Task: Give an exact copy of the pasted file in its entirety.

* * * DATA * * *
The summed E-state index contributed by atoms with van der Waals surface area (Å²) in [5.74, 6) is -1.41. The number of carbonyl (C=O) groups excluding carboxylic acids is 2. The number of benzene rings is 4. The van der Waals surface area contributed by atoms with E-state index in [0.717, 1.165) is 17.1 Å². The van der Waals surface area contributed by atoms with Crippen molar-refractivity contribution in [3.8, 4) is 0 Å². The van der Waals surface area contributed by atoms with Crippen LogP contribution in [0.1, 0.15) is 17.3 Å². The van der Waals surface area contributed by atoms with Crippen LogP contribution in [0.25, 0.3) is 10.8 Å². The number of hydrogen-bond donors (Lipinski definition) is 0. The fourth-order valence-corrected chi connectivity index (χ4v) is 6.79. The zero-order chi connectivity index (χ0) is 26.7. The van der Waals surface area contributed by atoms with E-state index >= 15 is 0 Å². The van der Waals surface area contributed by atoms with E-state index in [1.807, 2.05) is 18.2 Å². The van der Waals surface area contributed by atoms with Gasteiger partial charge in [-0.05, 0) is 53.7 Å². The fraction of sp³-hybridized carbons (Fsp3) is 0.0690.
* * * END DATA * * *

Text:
The summed E-state index contributed by atoms with van der Waals surface area (Å²) in [5.74, 6) is -1.41. The number of carbonyl (C=O) groups excluding carboxylic acids is 2. The number of benzene rings is 4. The van der Waals surface area contributed by atoms with E-state index in [0.717, 1.165) is 17.1 Å². The van der Waals surface area contributed by atoms with Crippen molar-refractivity contribution in [3.8, 4) is 0 Å². The van der Waals surface area contributed by atoms with Crippen LogP contribution in [0.1, 0.15) is 17.3 Å². The van der Waals surface area contributed by atoms with Crippen LogP contribution in [0.25, 0.3) is 10.8 Å². The number of hydrogen-bond donors (Lipinski definition) is 0. The fourth-order valence-corrected chi connectivity index (χ4v) is 6.79. The zero-order chi connectivity index (χ0) is 26.7. The van der Waals surface area contributed by atoms with E-state index >= 15 is 0 Å². The van der Waals surface area contributed by atoms with E-state index in [1.807, 2.05) is 18.2 Å². The van der Waals surface area contributed by atoms with Gasteiger partial charge in [-0.05, 0) is 53.7 Å². The fraction of sp³-hybridized carbons (Fsp3) is 0.0690.